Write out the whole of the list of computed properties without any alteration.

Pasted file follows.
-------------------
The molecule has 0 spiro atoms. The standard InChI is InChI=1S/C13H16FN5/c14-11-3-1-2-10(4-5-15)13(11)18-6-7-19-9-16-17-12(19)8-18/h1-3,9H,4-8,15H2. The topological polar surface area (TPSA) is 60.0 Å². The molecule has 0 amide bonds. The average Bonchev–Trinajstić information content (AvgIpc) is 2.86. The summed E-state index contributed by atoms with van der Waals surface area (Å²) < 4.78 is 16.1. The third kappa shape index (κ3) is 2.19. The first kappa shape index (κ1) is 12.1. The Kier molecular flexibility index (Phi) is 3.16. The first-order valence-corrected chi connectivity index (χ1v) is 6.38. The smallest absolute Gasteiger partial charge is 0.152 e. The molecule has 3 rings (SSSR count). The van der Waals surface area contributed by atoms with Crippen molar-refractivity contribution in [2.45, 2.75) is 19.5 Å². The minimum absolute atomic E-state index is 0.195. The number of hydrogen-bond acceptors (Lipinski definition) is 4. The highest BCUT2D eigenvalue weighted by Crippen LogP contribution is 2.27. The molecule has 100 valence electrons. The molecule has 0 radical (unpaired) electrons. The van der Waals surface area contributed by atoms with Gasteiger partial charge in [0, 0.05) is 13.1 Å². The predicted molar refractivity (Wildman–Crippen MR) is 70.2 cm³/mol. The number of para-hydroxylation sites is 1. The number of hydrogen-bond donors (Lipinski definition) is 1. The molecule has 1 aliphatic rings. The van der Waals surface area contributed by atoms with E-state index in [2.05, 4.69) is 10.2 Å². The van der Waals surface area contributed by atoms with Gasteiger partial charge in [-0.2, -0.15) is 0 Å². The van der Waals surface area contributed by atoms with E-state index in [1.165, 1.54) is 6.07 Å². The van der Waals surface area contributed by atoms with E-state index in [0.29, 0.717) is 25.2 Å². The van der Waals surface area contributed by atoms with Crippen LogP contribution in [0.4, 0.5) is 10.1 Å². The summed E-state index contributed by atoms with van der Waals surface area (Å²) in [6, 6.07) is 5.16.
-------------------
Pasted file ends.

The molecule has 0 spiro atoms. The standard InChI is InChI=1S/C13H16FN5/c14-11-3-1-2-10(4-5-15)13(11)18-6-7-19-9-16-17-12(19)8-18/h1-3,9H,4-8,15H2. The topological polar surface area (TPSA) is 60.0 Å². The molecule has 0 amide bonds. The average Bonchev–Trinajstić information content (AvgIpc) is 2.86. The summed E-state index contributed by atoms with van der Waals surface area (Å²) < 4.78 is 16.1. The third kappa shape index (κ3) is 2.19. The first kappa shape index (κ1) is 12.1. The Kier molecular flexibility index (Phi) is 3.16. The first-order valence-corrected chi connectivity index (χ1v) is 6.38. The smallest absolute Gasteiger partial charge is 0.152 e. The molecule has 3 rings (SSSR count). The van der Waals surface area contributed by atoms with Crippen molar-refractivity contribution in [2.45, 2.75) is 19.5 Å². The minimum absolute atomic E-state index is 0.195. The number of hydrogen-bond acceptors (Lipinski definition) is 4. The highest BCUT2D eigenvalue weighted by Crippen LogP contribution is 2.27. The molecule has 100 valence electrons. The molecule has 0 radical (unpaired) electrons. The van der Waals surface area contributed by atoms with Gasteiger partial charge in [0, 0.05) is 13.1 Å². The predicted molar refractivity (Wildman–Crippen MR) is 70.2 cm³/mol. The number of para-hydroxylation sites is 1. The number of hydrogen-bond donors (Lipinski definition) is 1. The molecule has 1 aliphatic rings. The van der Waals surface area contributed by atoms with E-state index in [2.05, 4.69) is 10.2 Å². The van der Waals surface area contributed by atoms with Gasteiger partial charge in [-0.2, -0.15) is 0 Å². The van der Waals surface area contributed by atoms with E-state index in [1.165, 1.54) is 6.07 Å². The van der Waals surface area contributed by atoms with E-state index in [0.29, 0.717) is 25.2 Å². The van der Waals surface area contributed by atoms with Crippen LogP contribution in [0.4, 0.5) is 10.1 Å². The summed E-state index contributed by atoms with van der Waals surface area (Å²) in [6, 6.07) is 5.16.